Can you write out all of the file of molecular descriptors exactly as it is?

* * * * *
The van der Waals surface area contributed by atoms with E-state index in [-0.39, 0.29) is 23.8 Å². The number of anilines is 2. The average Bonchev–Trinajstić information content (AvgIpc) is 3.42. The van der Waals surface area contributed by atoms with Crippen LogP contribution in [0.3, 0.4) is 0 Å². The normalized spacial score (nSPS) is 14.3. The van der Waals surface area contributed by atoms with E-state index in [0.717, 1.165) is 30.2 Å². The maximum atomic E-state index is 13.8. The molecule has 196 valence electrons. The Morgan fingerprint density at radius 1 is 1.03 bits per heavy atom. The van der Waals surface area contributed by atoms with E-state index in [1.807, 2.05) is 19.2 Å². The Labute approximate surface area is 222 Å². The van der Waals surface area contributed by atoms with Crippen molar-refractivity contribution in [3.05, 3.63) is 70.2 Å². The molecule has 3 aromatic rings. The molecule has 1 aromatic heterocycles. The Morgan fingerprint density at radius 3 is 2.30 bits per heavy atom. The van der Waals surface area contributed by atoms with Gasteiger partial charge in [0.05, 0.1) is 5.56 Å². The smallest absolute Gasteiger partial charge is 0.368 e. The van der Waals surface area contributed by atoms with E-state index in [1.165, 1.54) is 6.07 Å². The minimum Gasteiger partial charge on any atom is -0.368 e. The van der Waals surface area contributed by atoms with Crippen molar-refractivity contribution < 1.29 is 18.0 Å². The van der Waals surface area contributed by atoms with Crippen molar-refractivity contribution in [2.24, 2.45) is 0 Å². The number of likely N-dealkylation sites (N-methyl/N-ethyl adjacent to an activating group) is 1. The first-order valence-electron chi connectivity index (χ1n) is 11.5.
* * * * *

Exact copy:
The van der Waals surface area contributed by atoms with E-state index in [-0.39, 0.29) is 23.8 Å². The number of anilines is 2. The average Bonchev–Trinajstić information content (AvgIpc) is 3.42. The van der Waals surface area contributed by atoms with Crippen LogP contribution in [0.3, 0.4) is 0 Å². The normalized spacial score (nSPS) is 14.3. The van der Waals surface area contributed by atoms with E-state index in [0.717, 1.165) is 30.2 Å². The maximum atomic E-state index is 13.8. The molecule has 196 valence electrons. The Morgan fingerprint density at radius 1 is 1.03 bits per heavy atom. The van der Waals surface area contributed by atoms with E-state index in [1.807, 2.05) is 19.2 Å². The Labute approximate surface area is 222 Å². The van der Waals surface area contributed by atoms with Crippen molar-refractivity contribution in [3.05, 3.63) is 70.2 Å². The molecule has 3 aromatic rings. The molecule has 1 aromatic heterocycles. The Morgan fingerprint density at radius 3 is 2.30 bits per heavy atom. The van der Waals surface area contributed by atoms with Gasteiger partial charge in [0.05, 0.1) is 5.56 Å². The smallest absolute Gasteiger partial charge is 0.368 e. The van der Waals surface area contributed by atoms with E-state index in [1.165, 1.54) is 6.07 Å². The minimum Gasteiger partial charge on any atom is -0.368 e. The van der Waals surface area contributed by atoms with Crippen molar-refractivity contribution < 1.29 is 18.0 Å². The van der Waals surface area contributed by atoms with Crippen molar-refractivity contribution in [2.24, 2.45) is 0 Å². The number of likely N-dealkylation sites (N-methyl/N-ethyl adjacent to an activating group) is 1. The first-order valence-electron chi connectivity index (χ1n) is 11.5.